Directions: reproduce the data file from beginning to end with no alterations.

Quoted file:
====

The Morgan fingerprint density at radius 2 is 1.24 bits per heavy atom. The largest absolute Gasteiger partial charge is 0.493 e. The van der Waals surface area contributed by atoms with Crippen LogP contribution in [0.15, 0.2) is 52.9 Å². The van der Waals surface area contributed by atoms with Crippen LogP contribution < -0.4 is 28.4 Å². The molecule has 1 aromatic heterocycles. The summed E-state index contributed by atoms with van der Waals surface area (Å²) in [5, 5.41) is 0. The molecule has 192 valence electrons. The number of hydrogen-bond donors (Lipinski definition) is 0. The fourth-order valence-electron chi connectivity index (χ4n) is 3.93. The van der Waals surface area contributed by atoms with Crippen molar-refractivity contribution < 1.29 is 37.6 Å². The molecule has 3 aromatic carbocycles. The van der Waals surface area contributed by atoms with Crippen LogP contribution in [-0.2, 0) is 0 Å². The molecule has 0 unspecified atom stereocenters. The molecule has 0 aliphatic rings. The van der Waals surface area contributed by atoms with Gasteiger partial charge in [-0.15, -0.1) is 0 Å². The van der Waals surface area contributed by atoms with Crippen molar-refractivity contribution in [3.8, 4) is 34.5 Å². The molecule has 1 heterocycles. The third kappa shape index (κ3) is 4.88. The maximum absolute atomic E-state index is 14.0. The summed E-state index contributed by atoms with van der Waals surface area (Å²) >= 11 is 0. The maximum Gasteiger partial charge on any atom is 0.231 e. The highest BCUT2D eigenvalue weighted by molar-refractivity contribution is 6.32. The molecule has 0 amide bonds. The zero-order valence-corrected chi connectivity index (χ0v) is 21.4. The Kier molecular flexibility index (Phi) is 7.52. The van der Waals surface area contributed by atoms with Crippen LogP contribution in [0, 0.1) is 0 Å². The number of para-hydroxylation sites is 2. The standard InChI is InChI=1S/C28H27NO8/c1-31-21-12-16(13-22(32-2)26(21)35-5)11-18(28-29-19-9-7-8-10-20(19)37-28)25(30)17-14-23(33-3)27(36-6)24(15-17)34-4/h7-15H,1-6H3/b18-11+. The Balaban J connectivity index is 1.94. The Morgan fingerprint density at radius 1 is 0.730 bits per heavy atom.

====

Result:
The Morgan fingerprint density at radius 2 is 1.24 bits per heavy atom. The largest absolute Gasteiger partial charge is 0.493 e. The van der Waals surface area contributed by atoms with Crippen LogP contribution in [0.15, 0.2) is 52.9 Å². The van der Waals surface area contributed by atoms with Crippen LogP contribution < -0.4 is 28.4 Å². The molecule has 1 aromatic heterocycles. The summed E-state index contributed by atoms with van der Waals surface area (Å²) in [5, 5.41) is 0. The molecule has 192 valence electrons. The number of hydrogen-bond donors (Lipinski definition) is 0. The fourth-order valence-electron chi connectivity index (χ4n) is 3.93. The van der Waals surface area contributed by atoms with Crippen molar-refractivity contribution < 1.29 is 37.6 Å². The molecule has 3 aromatic carbocycles. The van der Waals surface area contributed by atoms with Crippen LogP contribution in [-0.2, 0) is 0 Å². The molecule has 0 unspecified atom stereocenters. The molecule has 0 aliphatic rings. The van der Waals surface area contributed by atoms with Gasteiger partial charge in [-0.15, -0.1) is 0 Å². The van der Waals surface area contributed by atoms with Crippen molar-refractivity contribution in [3.8, 4) is 34.5 Å². The molecule has 1 heterocycles. The third kappa shape index (κ3) is 4.88. The maximum absolute atomic E-state index is 14.0. The summed E-state index contributed by atoms with van der Waals surface area (Å²) >= 11 is 0. The maximum Gasteiger partial charge on any atom is 0.231 e. The highest BCUT2D eigenvalue weighted by molar-refractivity contribution is 6.32. The molecule has 0 amide bonds. The zero-order valence-corrected chi connectivity index (χ0v) is 21.4. The Kier molecular flexibility index (Phi) is 7.52. The van der Waals surface area contributed by atoms with Crippen LogP contribution in [0, 0.1) is 0 Å². The number of para-hydroxylation sites is 2. The standard InChI is InChI=1S/C28H27NO8/c1-31-21-12-16(13-22(32-2)26(21)35-5)11-18(28-29-19-9-7-8-10-20(19)37-28)25(30)17-14-23(33-3)27(36-6)24(15-17)34-4/h7-15H,1-6H3/b18-11+. The Balaban J connectivity index is 1.94. The Morgan fingerprint density at radius 1 is 0.730 bits per heavy atom.